Electricity bill warning for landlords and homeowners in South Africa

 ·22 Jun 2024

Homeowners and landlords in South Africa cannot plead ignorance when it comes to the accrual of debt related to electricity use, even if its by tenants.

But municipalities also have to let them know of the mounting charges—and can’t expect to collect debt that has prescribed.

These are the key findings from a new court case that made its way through the South African high court, where landlords tried to shake off over R70,000 in charges.

According to Aslam Moosajee and Zameer Omar from ENS, the drama played out in the case of Robarts Flagship Trust v Drakenstein Municipality.

Robarts Flagship Trust owned six residential units, which were rented out to different tenants.

In 2009, a tenant requested that a prepaid electricity meter be installed in one unit. From 2012 to 2021, arrear charges accrued in the amount of R71,052.68.  

However, Robarts only became aware of the installation in 2018 and requested that it be removed.

The municipality refused as its policy required outstanding amounts to be paid before the removal.

In addition, municipalities adopt a policy of not dealing with tenants but rather with owners directly, as they are liable for outstanding electricity costs.

“Robarts raised the special plea that the municipality failed to mitigate its losses. This was due to the municipality failing to remove the meter despite Robarts’s request in 2018. As such, the costs accruing from October 2018 ought to not be for the account of Robarts,” said the experts.

“Additionally, Robarts raised the special plea of prescription (a debtor’s liability to pay an outstanding debt passed after a certain time).”

“It was pleaded that since the municipality only issued summons during February 2022, any debt due to the municipality prior to March 2019 had prescribed in terms of the Prescription Act 68 of 1969.”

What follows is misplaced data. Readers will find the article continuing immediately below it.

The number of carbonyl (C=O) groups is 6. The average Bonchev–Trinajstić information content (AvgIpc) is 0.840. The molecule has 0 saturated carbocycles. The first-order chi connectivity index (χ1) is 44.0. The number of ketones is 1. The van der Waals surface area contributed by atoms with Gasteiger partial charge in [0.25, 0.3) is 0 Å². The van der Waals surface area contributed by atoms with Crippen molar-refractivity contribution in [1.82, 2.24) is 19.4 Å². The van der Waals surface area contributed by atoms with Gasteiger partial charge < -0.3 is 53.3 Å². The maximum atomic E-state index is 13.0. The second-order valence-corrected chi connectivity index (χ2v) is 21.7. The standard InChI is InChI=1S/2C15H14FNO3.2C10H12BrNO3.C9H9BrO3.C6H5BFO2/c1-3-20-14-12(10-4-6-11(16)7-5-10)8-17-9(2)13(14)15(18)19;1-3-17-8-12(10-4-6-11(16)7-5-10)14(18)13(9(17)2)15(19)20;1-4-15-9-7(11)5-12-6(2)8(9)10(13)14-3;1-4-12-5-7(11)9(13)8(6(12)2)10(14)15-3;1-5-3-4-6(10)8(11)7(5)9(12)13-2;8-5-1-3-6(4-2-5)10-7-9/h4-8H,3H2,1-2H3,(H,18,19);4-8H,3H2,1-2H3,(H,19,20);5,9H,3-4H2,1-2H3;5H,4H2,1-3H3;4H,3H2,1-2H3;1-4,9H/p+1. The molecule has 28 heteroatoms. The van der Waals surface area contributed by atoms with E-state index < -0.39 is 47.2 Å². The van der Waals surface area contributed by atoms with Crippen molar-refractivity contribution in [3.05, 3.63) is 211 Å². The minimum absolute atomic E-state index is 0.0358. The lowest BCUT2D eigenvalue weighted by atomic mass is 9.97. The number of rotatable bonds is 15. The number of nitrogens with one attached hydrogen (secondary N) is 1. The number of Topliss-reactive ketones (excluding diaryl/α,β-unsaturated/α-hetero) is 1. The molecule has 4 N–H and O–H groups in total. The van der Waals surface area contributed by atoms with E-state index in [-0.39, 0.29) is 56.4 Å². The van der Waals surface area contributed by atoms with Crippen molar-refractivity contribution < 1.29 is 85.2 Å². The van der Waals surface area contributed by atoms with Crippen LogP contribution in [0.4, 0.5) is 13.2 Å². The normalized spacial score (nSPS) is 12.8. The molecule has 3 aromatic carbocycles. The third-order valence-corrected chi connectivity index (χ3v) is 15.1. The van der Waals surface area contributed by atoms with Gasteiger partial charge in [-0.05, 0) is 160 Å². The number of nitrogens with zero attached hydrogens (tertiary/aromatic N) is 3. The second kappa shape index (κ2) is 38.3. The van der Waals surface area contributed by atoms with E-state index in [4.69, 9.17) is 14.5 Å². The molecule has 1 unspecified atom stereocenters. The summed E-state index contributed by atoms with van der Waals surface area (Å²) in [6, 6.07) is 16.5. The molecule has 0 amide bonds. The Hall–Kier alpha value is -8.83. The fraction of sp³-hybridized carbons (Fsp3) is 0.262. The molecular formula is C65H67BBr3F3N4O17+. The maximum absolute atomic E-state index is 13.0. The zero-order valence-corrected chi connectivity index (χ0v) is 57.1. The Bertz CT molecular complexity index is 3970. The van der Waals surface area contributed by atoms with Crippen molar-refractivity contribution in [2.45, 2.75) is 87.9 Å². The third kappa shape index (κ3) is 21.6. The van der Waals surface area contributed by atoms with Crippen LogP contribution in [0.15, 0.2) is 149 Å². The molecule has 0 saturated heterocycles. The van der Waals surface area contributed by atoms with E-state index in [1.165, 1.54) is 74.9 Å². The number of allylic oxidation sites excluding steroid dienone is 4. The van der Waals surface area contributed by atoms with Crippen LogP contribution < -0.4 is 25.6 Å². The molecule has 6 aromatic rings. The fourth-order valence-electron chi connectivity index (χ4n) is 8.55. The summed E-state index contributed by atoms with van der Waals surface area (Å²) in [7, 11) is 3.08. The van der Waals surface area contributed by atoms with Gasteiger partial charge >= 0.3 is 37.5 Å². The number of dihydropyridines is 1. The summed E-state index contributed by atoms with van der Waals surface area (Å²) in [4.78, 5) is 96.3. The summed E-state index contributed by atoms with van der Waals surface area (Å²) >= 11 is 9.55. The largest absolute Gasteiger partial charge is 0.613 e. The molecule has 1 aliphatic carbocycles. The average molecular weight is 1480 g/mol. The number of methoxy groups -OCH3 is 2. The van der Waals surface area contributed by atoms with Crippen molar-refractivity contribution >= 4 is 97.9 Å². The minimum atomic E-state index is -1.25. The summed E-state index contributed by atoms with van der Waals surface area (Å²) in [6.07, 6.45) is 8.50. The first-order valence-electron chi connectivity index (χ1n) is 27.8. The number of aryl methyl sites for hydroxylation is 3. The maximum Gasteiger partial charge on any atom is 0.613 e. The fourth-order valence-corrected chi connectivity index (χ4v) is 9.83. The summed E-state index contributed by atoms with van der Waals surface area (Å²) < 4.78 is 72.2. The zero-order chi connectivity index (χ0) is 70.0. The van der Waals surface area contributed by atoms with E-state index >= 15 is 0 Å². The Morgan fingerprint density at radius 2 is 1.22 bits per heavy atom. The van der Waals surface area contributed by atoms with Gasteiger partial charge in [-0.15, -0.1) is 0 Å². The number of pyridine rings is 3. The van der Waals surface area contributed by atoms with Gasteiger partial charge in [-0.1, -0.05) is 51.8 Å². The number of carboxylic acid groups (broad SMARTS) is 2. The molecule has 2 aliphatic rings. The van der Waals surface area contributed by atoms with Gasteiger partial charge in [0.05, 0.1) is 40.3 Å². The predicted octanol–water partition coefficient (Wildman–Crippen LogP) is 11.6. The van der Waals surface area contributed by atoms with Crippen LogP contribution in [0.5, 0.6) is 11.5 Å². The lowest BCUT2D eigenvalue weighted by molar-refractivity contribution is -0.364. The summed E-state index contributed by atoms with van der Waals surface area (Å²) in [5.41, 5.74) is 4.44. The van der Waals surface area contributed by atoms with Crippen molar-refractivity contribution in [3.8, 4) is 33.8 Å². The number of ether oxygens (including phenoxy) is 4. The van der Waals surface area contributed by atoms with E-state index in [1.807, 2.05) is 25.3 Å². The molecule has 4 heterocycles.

Section 118 of the Local Government Municipal Systems Act 31 of 2000 states that a municipality enjoys a right of preference over amounts due to it by a property owner for consumption charges.   

The Magistrate’s Court found Robarts’s and the municipality’s evidence mutually destructive.

The court said that Robarts’s evidence lacked merit and saw it as false. As such, it did not deal with the defences raised by Robart and ruled in favour of the municipality.

Robarts thus had to pay the full amount that the municipality alleged he owed.

At the High Court

“The court found that the Magistrate’s Court concluded the merits without considering Robarts’s defences. Additionally, the court found that the adjudication of the matter by a mere finding that the versions were mutually destructive was misdirected,” said the experts.

“In quoting the Supreme Court of Appeal (SCA) case of BOE Bank v City of Tshwane Metropolitan Municipality, the court emphasised that ‘preference‘ in section 118 of the Act extends to all debts owed to a municipality which have not prescribed.”

“A debt is deemed to have “prescribed” if the debt due to the municipality became due three years before a summons being issued.”

The court also quoted the Constitutional Court case of Mkontwana v Nelson Mandela Metropolitan Municipality, highlighting that the property owner bears the risks associated with that property.

One of these risks is the accumulation of consumption charges. Robarts was thus obliged to keep an eye on municipal charges levied against the property.

“He was to ensure that the debts associated with his property did not get out of hand. He failed to do so, and his argument that he was unaware of the installation of the meter was misguided.”

When looking at the special plea that the municipality failed to mitigate its losses, the court said that a municipality could not be faulted for refusing to remove the meter.

The court said that a municipality discharges parts of its constitutional and statutory obligations by collecting amounts that it is owed.

The policy to refuse removal of the meter is designed to ensure that the municipality can collect the amounts due.

“In regard to the special plea of prescription, the court held that a municipality cannot sit back and let costs accrue without notifying the owner of the property and by demanding immediate payment years later.

“Such conduct constitutes an abuse of the municipality’s position in relation to the consumer. This conduct will be heavily scrutinised by a court and result in a claim prescribing in terms of the Prescription Act.”

Ultimately, Robarts was declared responsible for the charges, and the municipality’s policy of declining to remove the meter was correct.

That said, Robarts was only held liable for the consumption charges accrued after October 2019 due to the claim for the prior amounts prescribing.       

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